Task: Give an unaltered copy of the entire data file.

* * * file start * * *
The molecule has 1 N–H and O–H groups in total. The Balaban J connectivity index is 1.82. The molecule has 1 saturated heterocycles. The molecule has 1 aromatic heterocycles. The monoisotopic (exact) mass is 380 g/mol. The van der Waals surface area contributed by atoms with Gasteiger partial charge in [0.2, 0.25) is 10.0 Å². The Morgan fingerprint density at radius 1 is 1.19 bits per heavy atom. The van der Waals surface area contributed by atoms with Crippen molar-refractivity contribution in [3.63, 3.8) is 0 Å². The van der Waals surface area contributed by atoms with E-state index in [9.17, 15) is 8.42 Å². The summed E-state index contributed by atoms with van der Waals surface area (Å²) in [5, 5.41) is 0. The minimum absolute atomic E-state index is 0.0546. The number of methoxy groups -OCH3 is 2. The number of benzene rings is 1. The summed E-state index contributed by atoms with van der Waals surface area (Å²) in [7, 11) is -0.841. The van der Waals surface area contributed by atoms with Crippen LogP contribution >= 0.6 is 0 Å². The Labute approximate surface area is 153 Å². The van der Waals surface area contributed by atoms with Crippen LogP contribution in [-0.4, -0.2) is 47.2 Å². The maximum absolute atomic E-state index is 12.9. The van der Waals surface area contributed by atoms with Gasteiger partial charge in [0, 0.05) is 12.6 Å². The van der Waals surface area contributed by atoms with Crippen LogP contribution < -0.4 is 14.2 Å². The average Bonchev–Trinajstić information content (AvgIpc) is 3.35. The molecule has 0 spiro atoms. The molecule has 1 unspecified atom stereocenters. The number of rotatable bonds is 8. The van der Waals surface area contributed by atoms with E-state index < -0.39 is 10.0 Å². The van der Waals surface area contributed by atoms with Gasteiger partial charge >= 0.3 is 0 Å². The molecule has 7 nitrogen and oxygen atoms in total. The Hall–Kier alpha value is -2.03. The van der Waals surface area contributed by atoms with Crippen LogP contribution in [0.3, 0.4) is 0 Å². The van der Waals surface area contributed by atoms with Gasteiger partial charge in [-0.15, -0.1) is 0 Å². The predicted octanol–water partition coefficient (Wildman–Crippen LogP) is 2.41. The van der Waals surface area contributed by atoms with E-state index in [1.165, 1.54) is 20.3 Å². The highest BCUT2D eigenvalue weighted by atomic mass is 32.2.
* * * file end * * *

The molecule has 1 N–H and O–H groups in total. The Balaban J connectivity index is 1.82. The molecule has 1 saturated heterocycles. The molecule has 1 aromatic heterocycles. The monoisotopic (exact) mass is 380 g/mol. The van der Waals surface area contributed by atoms with Gasteiger partial charge in [0.2, 0.25) is 10.0 Å². The Morgan fingerprint density at radius 1 is 1.19 bits per heavy atom. The van der Waals surface area contributed by atoms with Crippen molar-refractivity contribution in [3.63, 3.8) is 0 Å². The van der Waals surface area contributed by atoms with E-state index in [9.17, 15) is 8.42 Å². The summed E-state index contributed by atoms with van der Waals surface area (Å²) in [5, 5.41) is 0. The minimum absolute atomic E-state index is 0.0546. The number of methoxy groups -OCH3 is 2. The number of benzene rings is 1. The summed E-state index contributed by atoms with van der Waals surface area (Å²) in [7, 11) is -0.841. The van der Waals surface area contributed by atoms with Crippen LogP contribution >= 0.6 is 0 Å². The Labute approximate surface area is 153 Å². The van der Waals surface area contributed by atoms with Crippen LogP contribution in [-0.4, -0.2) is 47.2 Å². The maximum absolute atomic E-state index is 12.9. The van der Waals surface area contributed by atoms with Gasteiger partial charge in [0, 0.05) is 12.6 Å². The van der Waals surface area contributed by atoms with Crippen LogP contribution < -0.4 is 14.2 Å². The average Bonchev–Trinajstić information content (AvgIpc) is 3.35. The molecule has 0 spiro atoms. The molecule has 1 unspecified atom stereocenters. The number of rotatable bonds is 8. The van der Waals surface area contributed by atoms with E-state index < -0.39 is 10.0 Å². The van der Waals surface area contributed by atoms with Gasteiger partial charge >= 0.3 is 0 Å². The molecule has 7 nitrogen and oxygen atoms in total. The Hall–Kier alpha value is -2.03. The van der Waals surface area contributed by atoms with Crippen LogP contribution in [0.3, 0.4) is 0 Å². The van der Waals surface area contributed by atoms with Gasteiger partial charge in [-0.15, -0.1) is 0 Å². The predicted octanol–water partition coefficient (Wildman–Crippen LogP) is 2.41. The van der Waals surface area contributed by atoms with E-state index in [1.165, 1.54) is 20.3 Å². The highest BCUT2D eigenvalue weighted by atomic mass is 32.2.